Hiv infection from oral sex

Duration: 4min 30sec Views: 732 Submitted: 20.06.2020
Category: Small Tits
The chances of transmitting HIV through oral sex are very low. It is also possible to take further preventive measures, such as using a condom. HIV is a virus that spreads through bodily fluids. A person can contract HIV through direct contact with infected fluids or sharing syringes with someone who has the virus. In this article, we discuss whether it is possible to transmit HIV through oral sex and provide some tips for prevention.

Can you get HIV through oral sex?

Resource: HIV FAQs - San Francisco AIDS Foundation

As the risk of transmission through oral sex is estimated to be much lower than for vaginal and anal intercourse in the absence of antiretroviral therapy, it is implausible that the risk of transmission through oral sex is not affected in the same way as other sexual transmission risks when effective treatment suppresses viral load. When HIV is not fully supressed, the risk of HIV transmission through the mouth is certainly smaller than through vaginal or anal intercourse. If undamaged, the tissues of the mouth and throat are thought to be less susceptible to infection than genital or anal tissues, and an enzyme in saliva also acts to inhibit HIV. Very few cases of transmission through oral sex have been reported amongst gay men despite the continued practice of oral sex often with ejaculation into the mouth by large numbers of men over many years. There are no reliable reports of HIV being transmitted from the mouth to the genitals. Cases of transmission via cunnilingus are extremely rare, and the reliability of these reports is questionable.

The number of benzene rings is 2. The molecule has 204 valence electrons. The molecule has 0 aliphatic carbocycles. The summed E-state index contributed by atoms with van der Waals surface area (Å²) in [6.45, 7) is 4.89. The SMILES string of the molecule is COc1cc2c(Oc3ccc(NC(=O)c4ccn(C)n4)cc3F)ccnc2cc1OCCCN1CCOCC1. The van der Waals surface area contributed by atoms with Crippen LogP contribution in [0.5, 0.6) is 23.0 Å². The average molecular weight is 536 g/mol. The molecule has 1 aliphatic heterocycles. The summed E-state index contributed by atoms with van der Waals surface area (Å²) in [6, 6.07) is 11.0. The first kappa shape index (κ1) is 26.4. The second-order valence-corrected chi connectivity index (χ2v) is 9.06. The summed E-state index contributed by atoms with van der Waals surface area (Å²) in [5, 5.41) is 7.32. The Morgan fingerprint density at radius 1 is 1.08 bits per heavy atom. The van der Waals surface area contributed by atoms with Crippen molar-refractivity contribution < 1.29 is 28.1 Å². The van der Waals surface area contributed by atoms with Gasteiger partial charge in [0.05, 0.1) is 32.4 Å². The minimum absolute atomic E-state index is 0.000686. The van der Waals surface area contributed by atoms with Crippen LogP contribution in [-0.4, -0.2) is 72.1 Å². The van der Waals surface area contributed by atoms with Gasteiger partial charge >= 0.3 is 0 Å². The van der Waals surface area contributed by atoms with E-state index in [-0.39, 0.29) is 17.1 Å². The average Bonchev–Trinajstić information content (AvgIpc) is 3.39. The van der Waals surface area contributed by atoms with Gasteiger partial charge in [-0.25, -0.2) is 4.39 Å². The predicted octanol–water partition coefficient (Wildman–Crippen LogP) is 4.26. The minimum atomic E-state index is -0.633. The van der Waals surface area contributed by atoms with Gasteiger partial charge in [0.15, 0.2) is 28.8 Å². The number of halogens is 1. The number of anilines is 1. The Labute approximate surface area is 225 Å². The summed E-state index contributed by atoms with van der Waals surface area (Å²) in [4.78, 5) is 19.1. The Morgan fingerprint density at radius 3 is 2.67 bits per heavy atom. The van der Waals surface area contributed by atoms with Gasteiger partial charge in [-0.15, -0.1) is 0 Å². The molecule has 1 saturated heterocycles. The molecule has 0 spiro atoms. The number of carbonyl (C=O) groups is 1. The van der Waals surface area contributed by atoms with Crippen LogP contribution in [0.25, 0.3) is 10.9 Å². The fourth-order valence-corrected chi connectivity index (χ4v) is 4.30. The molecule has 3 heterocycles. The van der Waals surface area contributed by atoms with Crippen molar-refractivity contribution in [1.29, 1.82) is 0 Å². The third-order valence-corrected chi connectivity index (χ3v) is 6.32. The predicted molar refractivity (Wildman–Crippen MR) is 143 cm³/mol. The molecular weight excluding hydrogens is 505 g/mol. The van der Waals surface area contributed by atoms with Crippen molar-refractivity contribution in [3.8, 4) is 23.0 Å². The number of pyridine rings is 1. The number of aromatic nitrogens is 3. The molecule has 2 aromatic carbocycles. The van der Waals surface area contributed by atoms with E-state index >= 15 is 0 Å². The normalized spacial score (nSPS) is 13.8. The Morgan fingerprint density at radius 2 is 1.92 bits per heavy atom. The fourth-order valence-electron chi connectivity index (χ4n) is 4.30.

Oral Sex and HIV Risk

The virus is transmitted between partners when the fluids of one person come into contact with the blood stream of another person. This contact can occur from a cut or broken skin, or through the tissues of the vagina, rectum, foreskin, or the opening of the penis. Oral sex ranks very low on the list of ways HIV can be transmitted. However, the risk of contracting HIV through oral sex is not zero. The truth is, you can in theory still contract HIV this way.
HIV infects humans and causes damage by taking over cells in the immune system—the part of the body that usually works to fight off germs, bacteria and disease. When that happens, the body may not be able to fight off certain types of illnesses or cancers. If the infection is not detected and treated, the immune system gradually weakens and AIDS develops.